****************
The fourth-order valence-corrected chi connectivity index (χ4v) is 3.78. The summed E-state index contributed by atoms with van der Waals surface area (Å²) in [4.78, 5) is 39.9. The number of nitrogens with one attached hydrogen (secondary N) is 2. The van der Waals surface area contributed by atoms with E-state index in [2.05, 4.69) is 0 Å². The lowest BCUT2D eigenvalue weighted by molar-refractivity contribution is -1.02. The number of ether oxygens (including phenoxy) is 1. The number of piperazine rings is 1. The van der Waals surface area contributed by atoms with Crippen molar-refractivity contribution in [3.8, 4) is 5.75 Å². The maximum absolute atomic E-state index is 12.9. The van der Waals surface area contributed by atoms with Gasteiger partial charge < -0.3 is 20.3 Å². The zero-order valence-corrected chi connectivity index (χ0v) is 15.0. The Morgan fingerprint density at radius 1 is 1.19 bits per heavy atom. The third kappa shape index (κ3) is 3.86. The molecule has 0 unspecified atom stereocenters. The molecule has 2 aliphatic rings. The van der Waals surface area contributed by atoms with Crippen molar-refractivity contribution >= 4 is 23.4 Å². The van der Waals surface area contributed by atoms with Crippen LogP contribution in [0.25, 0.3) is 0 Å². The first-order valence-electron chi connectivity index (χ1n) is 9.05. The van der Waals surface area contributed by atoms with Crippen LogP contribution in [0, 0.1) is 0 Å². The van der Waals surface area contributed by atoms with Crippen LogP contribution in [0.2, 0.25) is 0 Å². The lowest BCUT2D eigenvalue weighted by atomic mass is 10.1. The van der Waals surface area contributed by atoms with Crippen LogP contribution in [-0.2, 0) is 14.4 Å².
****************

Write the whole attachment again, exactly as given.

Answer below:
The fourth-order valence-corrected chi connectivity index (χ4v) is 3.78. The summed E-state index contributed by atoms with van der Waals surface area (Å²) in [4.78, 5) is 39.9. The number of nitrogens with one attached hydrogen (secondary N) is 2. The van der Waals surface area contributed by atoms with E-state index in [2.05, 4.69) is 0 Å². The lowest BCUT2D eigenvalue weighted by molar-refractivity contribution is -1.02. The number of ether oxygens (including phenoxy) is 1. The number of piperazine rings is 1. The van der Waals surface area contributed by atoms with Crippen molar-refractivity contribution in [3.8, 4) is 5.75 Å². The maximum absolute atomic E-state index is 12.9. The van der Waals surface area contributed by atoms with Gasteiger partial charge < -0.3 is 20.3 Å². The zero-order valence-corrected chi connectivity index (χ0v) is 15.0. The Morgan fingerprint density at radius 1 is 1.19 bits per heavy atom. The third kappa shape index (κ3) is 3.86. The molecule has 0 unspecified atom stereocenters. The molecule has 2 aliphatic rings. The van der Waals surface area contributed by atoms with Crippen molar-refractivity contribution >= 4 is 23.4 Å². The van der Waals surface area contributed by atoms with Crippen LogP contribution in [0.25, 0.3) is 0 Å². The first-order valence-electron chi connectivity index (χ1n) is 9.05. The van der Waals surface area contributed by atoms with Crippen LogP contribution in [0, 0.1) is 0 Å². The van der Waals surface area contributed by atoms with Crippen LogP contribution in [0.2, 0.25) is 0 Å². The lowest BCUT2D eigenvalue weighted by atomic mass is 10.1. The van der Waals surface area contributed by atoms with Crippen LogP contribution in [-0.2, 0) is 14.4 Å².